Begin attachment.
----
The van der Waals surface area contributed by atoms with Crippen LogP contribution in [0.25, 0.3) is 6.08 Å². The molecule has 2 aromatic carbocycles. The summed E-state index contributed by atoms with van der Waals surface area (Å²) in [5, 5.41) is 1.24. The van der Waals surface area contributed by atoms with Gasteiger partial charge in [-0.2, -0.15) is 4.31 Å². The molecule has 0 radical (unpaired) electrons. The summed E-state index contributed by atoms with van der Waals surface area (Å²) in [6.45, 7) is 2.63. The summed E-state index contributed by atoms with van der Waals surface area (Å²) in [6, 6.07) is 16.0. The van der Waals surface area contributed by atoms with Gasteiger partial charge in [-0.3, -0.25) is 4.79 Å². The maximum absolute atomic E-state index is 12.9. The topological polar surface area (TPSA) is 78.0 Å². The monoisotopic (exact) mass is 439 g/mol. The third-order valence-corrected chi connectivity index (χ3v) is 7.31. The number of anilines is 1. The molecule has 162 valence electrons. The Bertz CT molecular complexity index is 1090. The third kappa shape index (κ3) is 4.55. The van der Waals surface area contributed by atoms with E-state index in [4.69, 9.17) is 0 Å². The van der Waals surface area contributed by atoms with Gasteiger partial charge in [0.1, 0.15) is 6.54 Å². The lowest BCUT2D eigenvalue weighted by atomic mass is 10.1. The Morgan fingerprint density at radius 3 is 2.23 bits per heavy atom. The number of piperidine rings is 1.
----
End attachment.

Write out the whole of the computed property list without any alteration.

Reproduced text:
The van der Waals surface area contributed by atoms with Crippen LogP contribution in [0.25, 0.3) is 6.08 Å². The molecule has 2 aromatic carbocycles. The summed E-state index contributed by atoms with van der Waals surface area (Å²) in [5, 5.41) is 1.24. The van der Waals surface area contributed by atoms with Gasteiger partial charge in [-0.2, -0.15) is 4.31 Å². The molecule has 0 radical (unpaired) electrons. The summed E-state index contributed by atoms with van der Waals surface area (Å²) in [6.45, 7) is 2.63. The summed E-state index contributed by atoms with van der Waals surface area (Å²) in [6, 6.07) is 16.0. The van der Waals surface area contributed by atoms with Gasteiger partial charge in [-0.3, -0.25) is 4.79 Å². The maximum absolute atomic E-state index is 12.9. The topological polar surface area (TPSA) is 78.0 Å². The monoisotopic (exact) mass is 439 g/mol. The third-order valence-corrected chi connectivity index (χ3v) is 7.31. The number of anilines is 1. The molecule has 162 valence electrons. The Bertz CT molecular complexity index is 1090. The third kappa shape index (κ3) is 4.55. The van der Waals surface area contributed by atoms with E-state index in [4.69, 9.17) is 0 Å². The van der Waals surface area contributed by atoms with Gasteiger partial charge in [0.1, 0.15) is 6.54 Å². The lowest BCUT2D eigenvalue weighted by atomic mass is 10.1. The Morgan fingerprint density at radius 3 is 2.23 bits per heavy atom. The number of piperidine rings is 1.